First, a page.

**
**

**A lower bound for simple sorting algorithms **
Simple sorting algorithms swap elements that
are not ordered.

Swapping is done by bubble sort, and by insertion sort.

Thus the complexity depends on the number of swaps.

To estimate how many swaps are needed on average, we define **inversion **in the following way:

**Definition:** An **inversion** is an
ordered pair (A_{i}, A_{j}) such that i < j
but A_{i} > A_{j}.

**Example:** 10, 6, 7, 15, 3, 1

Inversions are:

( 10, 6 ), ( 10, 7 ), ( 10, 3 ), ( 10, 1 )

( 6, 3 ), ( 6, 1 )

( 7, 3 ), ( 7, 1 )

( 15, 3 ), ( 15, 1 )

( 3, 1 )

The following is true:

- Swapping adjacent elements that are out of order removes one inversion.
- A sorted array has no inversions.
- Sorting an array that contains
*i* inversions
requires at least *i* swaps of adjacent elements.

How many inversions are there in an average unsorted array?

In general this is a tricky question to answer - just
what is meant by average?

However, we can make a couple
of simplifying assumptions:

- There are no duplicates in the list.
- Since the elements are unique (by assumption),
all that matters is their relative rank.

Accordingly we identify them with the first N integers
{1, 2, ..., N}

and assume the elements we have to sort are the first N integers.

Under these circumstances we can say the following:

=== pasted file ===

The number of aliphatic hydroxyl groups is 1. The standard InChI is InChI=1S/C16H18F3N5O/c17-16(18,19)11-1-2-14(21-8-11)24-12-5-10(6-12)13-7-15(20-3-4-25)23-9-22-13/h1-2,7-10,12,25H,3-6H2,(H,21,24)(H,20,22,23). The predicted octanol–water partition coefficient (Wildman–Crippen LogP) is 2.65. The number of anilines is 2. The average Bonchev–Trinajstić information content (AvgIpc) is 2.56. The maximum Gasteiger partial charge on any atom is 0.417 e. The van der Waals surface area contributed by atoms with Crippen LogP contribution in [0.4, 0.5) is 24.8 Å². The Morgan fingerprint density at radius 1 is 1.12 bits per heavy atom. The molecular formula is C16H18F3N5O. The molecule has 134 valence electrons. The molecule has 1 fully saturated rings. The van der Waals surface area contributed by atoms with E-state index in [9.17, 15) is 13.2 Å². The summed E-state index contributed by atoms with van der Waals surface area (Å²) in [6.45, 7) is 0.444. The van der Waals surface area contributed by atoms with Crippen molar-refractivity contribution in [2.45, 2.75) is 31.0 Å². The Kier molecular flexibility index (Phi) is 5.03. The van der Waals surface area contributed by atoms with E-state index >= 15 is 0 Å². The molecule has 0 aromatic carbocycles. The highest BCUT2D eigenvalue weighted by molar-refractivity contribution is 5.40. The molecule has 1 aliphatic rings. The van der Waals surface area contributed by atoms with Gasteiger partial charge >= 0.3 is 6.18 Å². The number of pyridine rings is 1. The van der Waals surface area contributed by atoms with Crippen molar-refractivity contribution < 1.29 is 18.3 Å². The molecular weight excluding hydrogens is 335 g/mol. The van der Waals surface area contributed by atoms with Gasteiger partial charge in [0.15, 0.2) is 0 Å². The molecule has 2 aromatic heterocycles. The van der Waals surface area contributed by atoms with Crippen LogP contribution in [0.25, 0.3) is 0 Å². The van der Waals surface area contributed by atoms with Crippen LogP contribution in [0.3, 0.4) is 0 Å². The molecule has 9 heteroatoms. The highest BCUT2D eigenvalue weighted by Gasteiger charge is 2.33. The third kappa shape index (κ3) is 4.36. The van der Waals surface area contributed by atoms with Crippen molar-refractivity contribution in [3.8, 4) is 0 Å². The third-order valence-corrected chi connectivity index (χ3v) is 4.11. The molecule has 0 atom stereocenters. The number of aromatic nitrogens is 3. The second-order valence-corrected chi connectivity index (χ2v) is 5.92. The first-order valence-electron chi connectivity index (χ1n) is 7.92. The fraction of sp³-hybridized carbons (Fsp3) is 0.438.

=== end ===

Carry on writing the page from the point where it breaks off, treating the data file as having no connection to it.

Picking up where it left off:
**Theorem 1** *[Average number of inversions] *

The average number of inversions in an array of N
distinct elements is **N (N - 1) / 4**

**Proof:**

Given an array A, consider A_{r}, which
is the array in reverse order.

Now consider a pair (x, y)
with x < y.

This pair is an inversion in
exactly one of A, A_{r}.

The total
number of such pairs is given by N (N - 1)/2,

and (on average) half of these will be inversions in A.
Thus A has N (N - 1) / 4 inversions.

Consequently the insertion sort has an average running time
of O(N^{2}).

In fact we can generalize this result to all sorting algorithms

that work by exchanging adjacent elements to eliminate inversions.

**Theorem 2** Any algorithm that sorts by exchanging
adjacent elements requires Ω (N^{2})
time on average.

The proof follows immediately from the fact that the average
number of

inversions is N(N-1)/4: each adjacent swap
removes only one inversion,

so
Ω(N^{2})
swaps are required.

Theorem 2 above implies that for a sorting algorithm to run
in less than quadratic time

it must do something other than swap adjacent elements.